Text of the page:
For the last decade and longer, dealers have been asking which of the manufacturers is going to sell. The most logical choice was Toshiba, the smallest of the Big Six. However, Toshiba Tec kept confounding the skeptics by remaining very profitable.
Leave it to the Japanese to come away with an innovative solution. It is called integration which enables consolidation. Ricoh’s strength has always been that they were number one in the domestic market. It was always considered their cash cow. By combining the manufacturing resources of the two companies they have significantly reduced their manufacturing and development costs.
What Does the Integration Between Ricoh and Toshiba Mean to North American Dealers?
What does that mean for North American office technology dealers? The landed cost of both Ricoh and Toshiba will be lower. That is our opinion. At the same time, both companies reduced manufacturing capacity in a declining market while maintaining a strong independent brand.
This will take some time to integrate. It cannot be done overnight. Things will, of necessity, remain the same for both companies. In this scenario, there are no losers. Toshiba will receive an improved product offering. Ricoh comes away with a much lower manufacturing cost in the A3 and A4 segments.
We know the big question will the products all look the same? The interiors will be the same, the skins will be different, and we do not expect them to have the same look. The real question is how long will this relationship last?
A Fix for Ricoh and Toshiba
Both companies needed a fix, and they got it. As we said, lower manufacturing costs to produce MFPs. At the same time, what about production print products? This area cannot be affected, at least, we see it that way. Ricoh will continue to invest heavily in this space and remain a significant player for years to come.
The new relationship will allow Toshiba to gain private-label products, commencing with light production. This is the best possible approach for the consolidation of manufacturing in the office space.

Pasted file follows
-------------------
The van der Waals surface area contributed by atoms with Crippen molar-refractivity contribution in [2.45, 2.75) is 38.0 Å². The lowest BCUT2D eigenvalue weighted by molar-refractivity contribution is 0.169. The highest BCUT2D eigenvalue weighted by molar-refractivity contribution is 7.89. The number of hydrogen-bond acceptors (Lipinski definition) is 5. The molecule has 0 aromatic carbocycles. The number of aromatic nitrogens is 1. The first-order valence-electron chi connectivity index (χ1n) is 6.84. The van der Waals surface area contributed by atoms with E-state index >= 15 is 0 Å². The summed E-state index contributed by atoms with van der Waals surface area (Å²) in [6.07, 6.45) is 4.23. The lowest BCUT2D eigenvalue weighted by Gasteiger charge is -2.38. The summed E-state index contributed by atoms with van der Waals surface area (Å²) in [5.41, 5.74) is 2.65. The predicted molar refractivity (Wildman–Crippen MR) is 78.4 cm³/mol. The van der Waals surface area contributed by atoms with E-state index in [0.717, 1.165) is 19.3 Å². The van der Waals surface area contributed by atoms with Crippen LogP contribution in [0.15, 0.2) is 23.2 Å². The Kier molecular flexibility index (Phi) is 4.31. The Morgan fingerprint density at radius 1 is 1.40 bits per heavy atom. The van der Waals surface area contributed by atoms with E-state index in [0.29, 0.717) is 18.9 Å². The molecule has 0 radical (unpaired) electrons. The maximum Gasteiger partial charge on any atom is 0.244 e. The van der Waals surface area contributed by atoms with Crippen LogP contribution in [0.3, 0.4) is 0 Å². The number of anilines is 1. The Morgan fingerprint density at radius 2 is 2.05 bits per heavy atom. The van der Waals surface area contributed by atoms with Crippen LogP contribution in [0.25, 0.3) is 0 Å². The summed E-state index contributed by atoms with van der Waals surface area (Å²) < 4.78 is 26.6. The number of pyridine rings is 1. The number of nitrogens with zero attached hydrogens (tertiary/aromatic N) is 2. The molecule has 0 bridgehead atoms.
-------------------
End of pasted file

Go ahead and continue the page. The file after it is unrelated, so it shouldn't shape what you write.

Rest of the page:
This should also strengthen both manufacturers’ product offerings in the lower segments and reduce costs. They may be repetitive, but the news is a breath of fresh air. We envision this integration will take at least two to three years before we start seeing the results of this joint effort.
Scott pointed out the obvious concern in his comments in his article about the partnership—product parity. MFPs are going the route of a commodity, and in that situation, manufacturing cost is paramount. Prices will continue to decrease, and this new partnership puts both companies in a perfect position to address and maintain sustainability.
That is what this merger or joint effort or whatever you want to call it is all about. It is what we just uttered, sustainability. We agree with Scott’s closing of his article on this breaking news, “This could signal the beginning of a new era for the office technology industry, particularly around product development.”
We will take it one step further. This solves major problems for two of the Big Six MFP manufacturers and will enable them to compete far more effectively for the rest of this decade.
Read the article from Nikkei Asia.
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